Wednesday, September 2, 2009

Life full of mania with a dash of humor and a slice of normality (those are the secret ingredients) Vol 1 Issue 22

I’ve slowly become addicted to a new channel on my cable service known simply as the Science Channel. I am totally fascinated at some of the discoveries/theories/observations that some of these people can come up with (for instance the whole multiple dimensions and parallel universe ideas going on right now are re-dunk-u-luss, yeah I said it, re-dunk-u-luss). My intelligence is way, way, way too underdeveloped to even to try and imagine to debate some of these theories previously mentioned but there’s one I’d like to take a shot at; the “universal” language.

For the sake of argument (plus I’m not sure if I’m suppose to use MLA, APA, or Chicago style to cite in a blog) we’ll go ahead and assume that mathematics is the “universal” language. The supporters of this so called theory present the fact that mathematics do not lie and that everyone agrees on it’s principles and formulas and bottom-line equations. I am not one trying to debate any of these facts (that would be intellect suicide, and while I’m not a chart topper in this area any kind of criticism in that arena on my behalf couldn’t be good for me) but I will be the devil’s advocate here and ask “what about music?” Call me old fashioned but I believe the term universal should be defined as all encompassing, in other words every person (let’s not muddy the waters and stay with facts, hint hint intelligence beyond our atmosphere) should be able to communicate while using the “universal” language. I for one cannot imagine that of the 6.7 billion people on this earth they all understand mathematics. But I would bet my prized Sean Casey autographed baseball card (he wrote D-rok on it, SSBT) that all of them can relate to some kind of music.

That is what I consider the amazing thing about music, it speaks to all of us in one manner or another. I for one do not have a lick of musical talent in my bones; I can’t read music, play music, sing, or write music (it should be noted though that I could jam on a mean recorder back in my middle school days). However there’s something unbelievable about music that no math problem could ever do on me, send me back to another time. I love it when I hear a song on the radio or what not and I am mentally thrown back to the era in my life when that song was most prevalent. “Jump” by Van Halen came on the other day and I was instantly thrown back to my Dad’s rescue ranger in the mid eighties with the windows down and the music up. My two brothers and I standing up all in the back half cab of the truck just jamming out to this hair band classic as we cruised around the back roads of Clark, Greene, and Madison counties (mind you we were around the ages of 3,5, and 7, sorry Mom you had no chance with us). I think everyone is more than likely thinking of that one song when they grew up and I dare you to go download it now and play it, the images, feelings, emotions, and utter delight that rushes back to you kicks the crap out of logarithms.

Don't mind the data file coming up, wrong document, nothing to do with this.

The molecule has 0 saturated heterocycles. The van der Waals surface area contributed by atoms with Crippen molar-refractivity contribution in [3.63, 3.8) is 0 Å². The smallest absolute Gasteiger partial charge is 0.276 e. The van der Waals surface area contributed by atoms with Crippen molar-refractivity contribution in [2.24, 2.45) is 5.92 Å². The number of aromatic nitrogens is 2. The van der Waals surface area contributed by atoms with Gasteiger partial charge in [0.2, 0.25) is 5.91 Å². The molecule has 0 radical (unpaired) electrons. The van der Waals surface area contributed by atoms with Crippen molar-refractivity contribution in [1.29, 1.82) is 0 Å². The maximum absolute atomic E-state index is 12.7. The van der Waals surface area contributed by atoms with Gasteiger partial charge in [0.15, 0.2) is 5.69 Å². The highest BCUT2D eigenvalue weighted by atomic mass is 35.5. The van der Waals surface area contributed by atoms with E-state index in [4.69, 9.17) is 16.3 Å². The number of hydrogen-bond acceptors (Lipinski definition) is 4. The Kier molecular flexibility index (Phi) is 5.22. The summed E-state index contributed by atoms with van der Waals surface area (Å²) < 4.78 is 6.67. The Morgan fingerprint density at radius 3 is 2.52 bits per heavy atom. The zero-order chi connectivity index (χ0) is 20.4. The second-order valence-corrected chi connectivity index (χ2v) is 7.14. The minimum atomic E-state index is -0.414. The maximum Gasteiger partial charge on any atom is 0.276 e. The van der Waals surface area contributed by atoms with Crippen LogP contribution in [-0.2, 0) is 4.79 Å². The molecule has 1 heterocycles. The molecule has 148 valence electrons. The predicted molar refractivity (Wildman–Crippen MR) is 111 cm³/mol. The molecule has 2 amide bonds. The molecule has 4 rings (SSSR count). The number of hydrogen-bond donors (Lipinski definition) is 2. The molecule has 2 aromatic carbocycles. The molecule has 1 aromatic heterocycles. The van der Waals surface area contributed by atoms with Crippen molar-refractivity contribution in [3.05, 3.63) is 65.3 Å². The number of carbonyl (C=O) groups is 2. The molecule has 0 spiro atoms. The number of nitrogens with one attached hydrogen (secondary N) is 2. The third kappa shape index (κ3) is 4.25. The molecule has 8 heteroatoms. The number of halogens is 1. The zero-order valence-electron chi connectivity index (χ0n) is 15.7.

During my episode last year I had one of these musical experiences however the outcome and overall play out of it was a bit different. I can recall sitting in my living room listening to music when all of a sudden the urge to spark a J hit me (that’s marijuana in case my hip lingo left you behind). At this point in my episode I was smoking from time to time to try and calm down (while being as high as the Rockies in a manic state sounds fun, it’s not quite what you think it would be if you’re still in your living room but think your on top of the mountains) so that wasn’t the unusual thing, it was that I was smoking with Jimi Hendrix (mind you prior to this meeting I had heard Jimi’s tunes, who hasn’t? but I did not own any of his records or knew much about him to warrant this introduction). There are a few difficult things to explain about this; one Jimi Hendrix is dead, two I don’t know how to roll a joint, and three Jimi Hendrix is dead. How I rolled that joint, I couldn’t tell you, why Jimi Hendrix was there, I couldn’t tell you, how Jimi Hendrix was there, I couldn’t tell you. Jimi Hendrix was 27 when he died, I was 27 at the time, Jimi Hendrix was BMD, I’m BMD, and Jimi Hendrix loved music, I love music. While these three things seem so simple I think that’s the point. I continually look to make things out to be more complex than they really are. Life is simple and I need to try and realize that and live it for what it is. The “universal” language isn’t complex math problems, it’s the simplistic expression of ourselves and what better form than music; something everyone can relate to.

Since many of my manic experiences involve music I’ve decided to add random music videos to the blog for my enjoyment and your inconvenience. Enjoy!

Coming Correct,

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